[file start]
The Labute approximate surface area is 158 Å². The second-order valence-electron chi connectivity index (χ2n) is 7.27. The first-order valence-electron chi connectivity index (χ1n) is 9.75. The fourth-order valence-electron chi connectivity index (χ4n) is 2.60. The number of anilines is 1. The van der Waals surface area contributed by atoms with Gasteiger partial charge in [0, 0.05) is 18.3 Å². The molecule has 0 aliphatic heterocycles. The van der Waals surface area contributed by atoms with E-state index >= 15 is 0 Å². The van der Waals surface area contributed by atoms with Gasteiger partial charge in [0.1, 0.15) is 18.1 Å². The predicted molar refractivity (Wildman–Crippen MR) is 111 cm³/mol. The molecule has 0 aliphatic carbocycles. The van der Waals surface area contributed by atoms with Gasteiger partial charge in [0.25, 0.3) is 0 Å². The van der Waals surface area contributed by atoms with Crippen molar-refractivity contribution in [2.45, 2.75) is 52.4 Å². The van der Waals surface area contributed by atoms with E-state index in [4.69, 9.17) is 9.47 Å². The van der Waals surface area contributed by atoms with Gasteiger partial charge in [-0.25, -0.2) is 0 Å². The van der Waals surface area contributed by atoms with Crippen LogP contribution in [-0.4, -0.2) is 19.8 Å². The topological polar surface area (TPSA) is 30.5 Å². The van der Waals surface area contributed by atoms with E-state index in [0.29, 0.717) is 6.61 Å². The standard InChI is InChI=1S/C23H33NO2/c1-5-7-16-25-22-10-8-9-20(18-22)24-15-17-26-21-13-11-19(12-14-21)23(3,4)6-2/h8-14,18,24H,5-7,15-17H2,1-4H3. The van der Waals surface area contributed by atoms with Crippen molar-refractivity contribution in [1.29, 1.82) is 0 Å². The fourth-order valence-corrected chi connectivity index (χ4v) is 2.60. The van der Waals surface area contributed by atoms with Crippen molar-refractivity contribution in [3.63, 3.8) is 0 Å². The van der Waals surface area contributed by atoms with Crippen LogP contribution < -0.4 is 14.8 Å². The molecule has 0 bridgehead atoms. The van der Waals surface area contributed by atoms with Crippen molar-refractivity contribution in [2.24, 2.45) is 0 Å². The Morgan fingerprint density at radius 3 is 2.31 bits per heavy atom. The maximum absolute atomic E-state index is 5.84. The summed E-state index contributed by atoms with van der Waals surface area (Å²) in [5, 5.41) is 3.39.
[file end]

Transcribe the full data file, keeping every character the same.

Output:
The Labute approximate surface area is 158 Å². The second-order valence-electron chi connectivity index (χ2n) is 7.27. The first-order valence-electron chi connectivity index (χ1n) is 9.75. The fourth-order valence-electron chi connectivity index (χ4n) is 2.60. The number of anilines is 1. The van der Waals surface area contributed by atoms with Gasteiger partial charge in [0, 0.05) is 18.3 Å². The molecule has 0 aliphatic heterocycles. The van der Waals surface area contributed by atoms with E-state index >= 15 is 0 Å². The van der Waals surface area contributed by atoms with Gasteiger partial charge in [0.1, 0.15) is 18.1 Å². The predicted molar refractivity (Wildman–Crippen MR) is 111 cm³/mol. The molecule has 0 aliphatic carbocycles. The van der Waals surface area contributed by atoms with Gasteiger partial charge in [0.25, 0.3) is 0 Å². The van der Waals surface area contributed by atoms with Crippen molar-refractivity contribution in [2.45, 2.75) is 52.4 Å². The van der Waals surface area contributed by atoms with E-state index in [4.69, 9.17) is 9.47 Å². The van der Waals surface area contributed by atoms with Gasteiger partial charge in [-0.25, -0.2) is 0 Å². The van der Waals surface area contributed by atoms with Crippen LogP contribution in [-0.4, -0.2) is 19.8 Å². The topological polar surface area (TPSA) is 30.5 Å². The van der Waals surface area contributed by atoms with E-state index in [0.29, 0.717) is 6.61 Å². The standard InChI is InChI=1S/C23H33NO2/c1-5-7-16-25-22-10-8-9-20(18-22)24-15-17-26-21-13-11-19(12-14-21)23(3,4)6-2/h8-14,18,24H,5-7,15-17H2,1-4H3. The van der Waals surface area contributed by atoms with Crippen molar-refractivity contribution in [1.29, 1.82) is 0 Å². The fourth-order valence-corrected chi connectivity index (χ4v) is 2.60. The van der Waals surface area contributed by atoms with Crippen molar-refractivity contribution in [3.63, 3.8) is 0 Å². The van der Waals surface area contributed by atoms with Crippen LogP contribution < -0.4 is 14.8 Å². The molecule has 0 bridgehead atoms. The van der Waals surface area contributed by atoms with Crippen molar-refractivity contribution in [2.24, 2.45) is 0 Å². The Morgan fingerprint density at radius 3 is 2.31 bits per heavy atom. The maximum absolute atomic E-state index is 5.84. The summed E-state index contributed by atoms with van der Waals surface area (Å²) in [5, 5.41) is 3.39.